“I was extremely surprised when I saw the results,“ said Ermias Kebreab, the UC Davis animal scientist who led the study. “I wasn’t expecting it to be that dramatic with a small amount of seaweed.“ Kebreab says his team plans to conduct a six-month study of a seaweed-infused diet in beef cattle starting in October. Researchers worldwide have searched for ways to reduce cattle emissions with various food additives such as garlic, oregano, cinnamon, and even curry—with mixed results. If successful, adding seaweed to cattle feed could help California dairy farms comply with a state law requiring livestock operators to cut emissions by 40% from 2013 levels by 2030.

Elk Management Project Tours begin at Chief Logan Lodge in September and October 2018

The Free Press WV

The West Virginia Division of Natural Resources will be leading 20 guided tours of the state’s elk reintroduction site in Logan County in September and October. Public tours will start at Chief Logan Lodge and include a visit to the Tomblin Wildlife Management Area, where elk from Kentucky and Arizona were released in 2016 and 2018.

West Virginia’s last native elk was seen in Webster County in 1875. About 90 free-roaming elk make up the growing herd. The tour is four hours and includes a program about the elk, their habits, habitat, and the challenges and future of elk management, led by Chief Logan State Park naturalist and biologist Lauren Cole.

“There is a good chance tourists will see an elk or even hear a bull bugle,” said DNR Director Stephen McDaniel. “But even if they don’t, these tours are still something you don’t want to miss. The program is fun and informative, and the location and terrain of southern West Virginia is amazing.”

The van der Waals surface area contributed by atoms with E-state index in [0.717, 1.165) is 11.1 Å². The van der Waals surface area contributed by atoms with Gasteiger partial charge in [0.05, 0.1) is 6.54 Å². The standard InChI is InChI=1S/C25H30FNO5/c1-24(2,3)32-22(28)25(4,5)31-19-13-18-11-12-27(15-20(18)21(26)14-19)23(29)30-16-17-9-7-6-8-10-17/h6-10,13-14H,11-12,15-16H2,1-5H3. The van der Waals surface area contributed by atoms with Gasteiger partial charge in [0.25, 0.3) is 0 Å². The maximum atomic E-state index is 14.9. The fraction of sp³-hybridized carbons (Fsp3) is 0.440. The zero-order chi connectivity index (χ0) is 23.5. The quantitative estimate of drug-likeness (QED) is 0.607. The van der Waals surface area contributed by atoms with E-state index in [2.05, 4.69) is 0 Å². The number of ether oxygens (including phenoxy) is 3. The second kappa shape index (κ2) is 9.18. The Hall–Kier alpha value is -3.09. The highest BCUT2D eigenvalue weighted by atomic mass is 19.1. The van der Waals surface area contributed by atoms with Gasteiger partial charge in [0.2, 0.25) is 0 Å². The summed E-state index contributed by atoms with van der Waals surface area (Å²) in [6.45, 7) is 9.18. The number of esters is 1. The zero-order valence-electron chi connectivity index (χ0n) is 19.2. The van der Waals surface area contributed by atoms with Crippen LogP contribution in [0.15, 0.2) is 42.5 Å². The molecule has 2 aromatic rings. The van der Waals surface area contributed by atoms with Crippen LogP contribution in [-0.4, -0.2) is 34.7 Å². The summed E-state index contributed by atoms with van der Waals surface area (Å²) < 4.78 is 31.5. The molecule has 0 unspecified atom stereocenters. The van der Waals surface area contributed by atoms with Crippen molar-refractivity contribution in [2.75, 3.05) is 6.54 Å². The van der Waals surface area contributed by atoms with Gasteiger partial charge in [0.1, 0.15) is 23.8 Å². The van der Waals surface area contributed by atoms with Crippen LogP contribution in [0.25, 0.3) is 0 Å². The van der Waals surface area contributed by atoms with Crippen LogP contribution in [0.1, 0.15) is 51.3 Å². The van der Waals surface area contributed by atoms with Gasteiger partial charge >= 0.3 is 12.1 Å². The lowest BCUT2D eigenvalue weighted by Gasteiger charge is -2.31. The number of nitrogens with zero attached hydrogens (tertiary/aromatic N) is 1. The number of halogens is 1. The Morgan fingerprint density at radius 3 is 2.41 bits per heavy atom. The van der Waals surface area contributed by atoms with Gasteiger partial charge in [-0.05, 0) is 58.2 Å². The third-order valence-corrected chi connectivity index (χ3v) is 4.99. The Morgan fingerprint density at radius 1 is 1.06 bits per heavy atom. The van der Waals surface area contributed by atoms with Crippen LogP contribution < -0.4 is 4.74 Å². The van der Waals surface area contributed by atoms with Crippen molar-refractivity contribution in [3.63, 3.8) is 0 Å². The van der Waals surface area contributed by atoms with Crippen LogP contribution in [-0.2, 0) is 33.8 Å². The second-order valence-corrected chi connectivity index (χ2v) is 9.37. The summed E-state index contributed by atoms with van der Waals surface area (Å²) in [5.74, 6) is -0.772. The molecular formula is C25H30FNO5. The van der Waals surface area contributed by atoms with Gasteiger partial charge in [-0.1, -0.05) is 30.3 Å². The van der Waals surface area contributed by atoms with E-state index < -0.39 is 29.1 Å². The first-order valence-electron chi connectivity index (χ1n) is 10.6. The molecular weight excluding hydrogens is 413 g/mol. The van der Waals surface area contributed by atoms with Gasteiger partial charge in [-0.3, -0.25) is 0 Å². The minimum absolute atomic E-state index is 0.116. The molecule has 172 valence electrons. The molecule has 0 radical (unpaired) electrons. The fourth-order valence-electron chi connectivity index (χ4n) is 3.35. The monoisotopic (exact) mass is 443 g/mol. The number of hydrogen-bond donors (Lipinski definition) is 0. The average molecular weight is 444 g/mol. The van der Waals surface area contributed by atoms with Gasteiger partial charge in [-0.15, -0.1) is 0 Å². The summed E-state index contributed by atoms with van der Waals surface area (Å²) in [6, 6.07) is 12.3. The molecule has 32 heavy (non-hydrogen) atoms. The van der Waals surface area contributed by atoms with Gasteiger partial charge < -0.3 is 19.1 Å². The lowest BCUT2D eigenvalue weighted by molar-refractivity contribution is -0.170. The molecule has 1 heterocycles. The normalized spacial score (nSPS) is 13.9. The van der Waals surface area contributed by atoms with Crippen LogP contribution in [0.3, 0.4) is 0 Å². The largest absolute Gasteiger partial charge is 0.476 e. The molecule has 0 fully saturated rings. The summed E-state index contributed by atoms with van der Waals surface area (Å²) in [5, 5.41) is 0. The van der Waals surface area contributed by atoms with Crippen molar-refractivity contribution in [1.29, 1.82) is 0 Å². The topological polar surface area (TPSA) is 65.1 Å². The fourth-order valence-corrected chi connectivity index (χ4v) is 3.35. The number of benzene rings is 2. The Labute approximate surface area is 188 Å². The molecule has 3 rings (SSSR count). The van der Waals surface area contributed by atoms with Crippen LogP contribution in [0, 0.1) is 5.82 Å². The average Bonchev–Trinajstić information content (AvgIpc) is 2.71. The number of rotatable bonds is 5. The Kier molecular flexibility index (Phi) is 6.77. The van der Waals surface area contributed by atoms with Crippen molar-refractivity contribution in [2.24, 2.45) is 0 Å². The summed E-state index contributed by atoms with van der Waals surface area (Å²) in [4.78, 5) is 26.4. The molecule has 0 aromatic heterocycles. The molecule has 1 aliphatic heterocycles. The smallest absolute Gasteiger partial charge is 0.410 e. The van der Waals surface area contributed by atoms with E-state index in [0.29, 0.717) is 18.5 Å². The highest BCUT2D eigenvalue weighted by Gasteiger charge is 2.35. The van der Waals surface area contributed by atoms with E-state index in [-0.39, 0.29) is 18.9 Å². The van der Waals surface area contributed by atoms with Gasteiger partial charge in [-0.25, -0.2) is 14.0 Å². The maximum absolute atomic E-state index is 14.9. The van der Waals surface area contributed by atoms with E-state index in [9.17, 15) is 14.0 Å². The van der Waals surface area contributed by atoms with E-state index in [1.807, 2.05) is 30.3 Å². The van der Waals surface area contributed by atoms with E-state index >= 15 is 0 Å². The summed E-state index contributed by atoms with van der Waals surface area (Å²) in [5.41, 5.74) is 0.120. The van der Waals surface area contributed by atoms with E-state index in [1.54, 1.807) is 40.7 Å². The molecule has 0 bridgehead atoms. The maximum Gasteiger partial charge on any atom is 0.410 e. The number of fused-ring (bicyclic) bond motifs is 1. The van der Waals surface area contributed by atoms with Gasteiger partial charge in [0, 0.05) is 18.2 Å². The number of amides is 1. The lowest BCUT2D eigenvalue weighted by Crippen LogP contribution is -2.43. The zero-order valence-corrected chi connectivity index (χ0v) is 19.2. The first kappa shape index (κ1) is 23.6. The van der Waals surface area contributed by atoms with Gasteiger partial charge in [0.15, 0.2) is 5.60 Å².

Morning or evening tours are offered at 5:30 a.m. and 4 p.m. Advance registration is required and participation is limited to 13. The tour costs $30 for adults and $27 for kids 15 and younger. Tickets include breakfast or late lunch, the educational program, transportation and a tour souvenir. An overnight package is available at Chief Logan Lodge for $170 (double occupancy) and includes tour tickets and dinner for two.

Ticket dates and times are not transferable for other dates. Program and tour is rain or shine. Participants must wear sturdy closed-toe shoes or boots and long pants. Participants may want to wear a light jacket and bring a walking stick and binoculars.

For reservations, call Chief Logan Lodge at 304-855-6100. For ticket and tour questions, send an email to . Chief Logan Lodge is near Chief Logan State Park in Logan County. The facility features a 75-room lodge, restaurant and conference center.

Scheduled dates and times for the 2018 Elk Management Project Tour programs are:

  Saturday, September 08 — Morning
  Sunday, September 09 — Morning
  Saturday, September 15 — Morning
  Saturday, September 15 — Evening
  Thursday, September 20 — Evening
  Sunday, September 23 — Morning
  Tuesday, September 25 — Evening
  Saturday, September 29 — Morning
  Saturday, September 29 — Evening
  Sunday, September 30 — Morning


  Saturday, October 06 — Morning
  Saturday, October 06 — Evening
  Sunday, October 07 — Morning
  Thursday, October 11 — Evening
  Saturday, October 13 — Morning
  Saturday, October 13 — Evening
  Sunday, October 14 — Morning
  Saturday, October 20 — Morning
  Saturday, October 20 — Evening
  Sunday, October 21 — Morning